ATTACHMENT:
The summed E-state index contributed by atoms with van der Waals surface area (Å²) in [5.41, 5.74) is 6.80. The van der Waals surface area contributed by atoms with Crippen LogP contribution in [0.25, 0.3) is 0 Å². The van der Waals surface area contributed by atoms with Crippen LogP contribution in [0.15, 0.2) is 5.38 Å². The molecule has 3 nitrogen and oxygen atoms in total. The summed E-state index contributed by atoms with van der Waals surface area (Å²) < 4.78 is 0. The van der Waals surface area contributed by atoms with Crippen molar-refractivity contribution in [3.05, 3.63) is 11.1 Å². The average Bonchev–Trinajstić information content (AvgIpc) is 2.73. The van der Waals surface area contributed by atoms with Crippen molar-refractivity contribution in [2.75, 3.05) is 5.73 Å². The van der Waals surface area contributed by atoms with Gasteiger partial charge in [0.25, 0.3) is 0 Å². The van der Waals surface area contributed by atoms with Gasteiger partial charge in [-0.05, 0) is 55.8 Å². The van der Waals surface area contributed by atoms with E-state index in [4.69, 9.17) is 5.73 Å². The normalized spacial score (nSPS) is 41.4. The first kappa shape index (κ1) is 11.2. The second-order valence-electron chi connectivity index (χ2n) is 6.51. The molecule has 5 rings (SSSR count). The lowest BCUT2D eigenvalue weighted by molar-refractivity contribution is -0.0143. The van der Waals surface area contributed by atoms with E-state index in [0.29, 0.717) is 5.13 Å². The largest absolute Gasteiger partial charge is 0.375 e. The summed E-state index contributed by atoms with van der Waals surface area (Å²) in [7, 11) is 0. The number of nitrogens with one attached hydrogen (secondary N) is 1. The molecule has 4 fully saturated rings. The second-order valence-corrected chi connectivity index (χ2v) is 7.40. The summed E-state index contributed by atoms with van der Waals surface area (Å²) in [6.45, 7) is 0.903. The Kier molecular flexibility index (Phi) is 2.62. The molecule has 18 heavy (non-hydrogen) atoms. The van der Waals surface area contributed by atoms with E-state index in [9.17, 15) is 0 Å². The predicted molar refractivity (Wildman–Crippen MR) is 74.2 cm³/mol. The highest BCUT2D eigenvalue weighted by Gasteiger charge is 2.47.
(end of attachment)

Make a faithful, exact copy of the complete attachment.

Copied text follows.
The summed E-state index contributed by atoms with van der Waals surface area (Å²) in [5.41, 5.74) is 6.80. The van der Waals surface area contributed by atoms with Crippen LogP contribution in [0.25, 0.3) is 0 Å². The van der Waals surface area contributed by atoms with Crippen LogP contribution in [0.15, 0.2) is 5.38 Å². The molecule has 3 nitrogen and oxygen atoms in total. The summed E-state index contributed by atoms with van der Waals surface area (Å²) < 4.78 is 0. The van der Waals surface area contributed by atoms with Crippen molar-refractivity contribution in [3.05, 3.63) is 11.1 Å². The average Bonchev–Trinajstić information content (AvgIpc) is 2.73. The van der Waals surface area contributed by atoms with Crippen molar-refractivity contribution in [2.75, 3.05) is 5.73 Å². The van der Waals surface area contributed by atoms with Gasteiger partial charge in [0.25, 0.3) is 0 Å². The van der Waals surface area contributed by atoms with Gasteiger partial charge in [-0.05, 0) is 55.8 Å². The van der Waals surface area contributed by atoms with E-state index in [4.69, 9.17) is 5.73 Å². The normalized spacial score (nSPS) is 41.4. The first kappa shape index (κ1) is 11.2. The second-order valence-electron chi connectivity index (χ2n) is 6.51. The molecule has 5 rings (SSSR count). The lowest BCUT2D eigenvalue weighted by molar-refractivity contribution is -0.0143. The van der Waals surface area contributed by atoms with E-state index in [0.29, 0.717) is 5.13 Å². The largest absolute Gasteiger partial charge is 0.375 e. The summed E-state index contributed by atoms with van der Waals surface area (Å²) in [7, 11) is 0. The number of nitrogens with one attached hydrogen (secondary N) is 1. The molecule has 4 fully saturated rings. The second-order valence-corrected chi connectivity index (χ2v) is 7.40. The summed E-state index contributed by atoms with van der Waals surface area (Å²) in [6.45, 7) is 0.903. The Kier molecular flexibility index (Phi) is 2.62. The molecule has 18 heavy (non-hydrogen) atoms. The van der Waals surface area contributed by atoms with E-state index in [9.17, 15) is 0 Å². The predicted molar refractivity (Wildman–Crippen MR) is 74.2 cm³/mol. The highest BCUT2D eigenvalue weighted by Gasteiger charge is 2.47.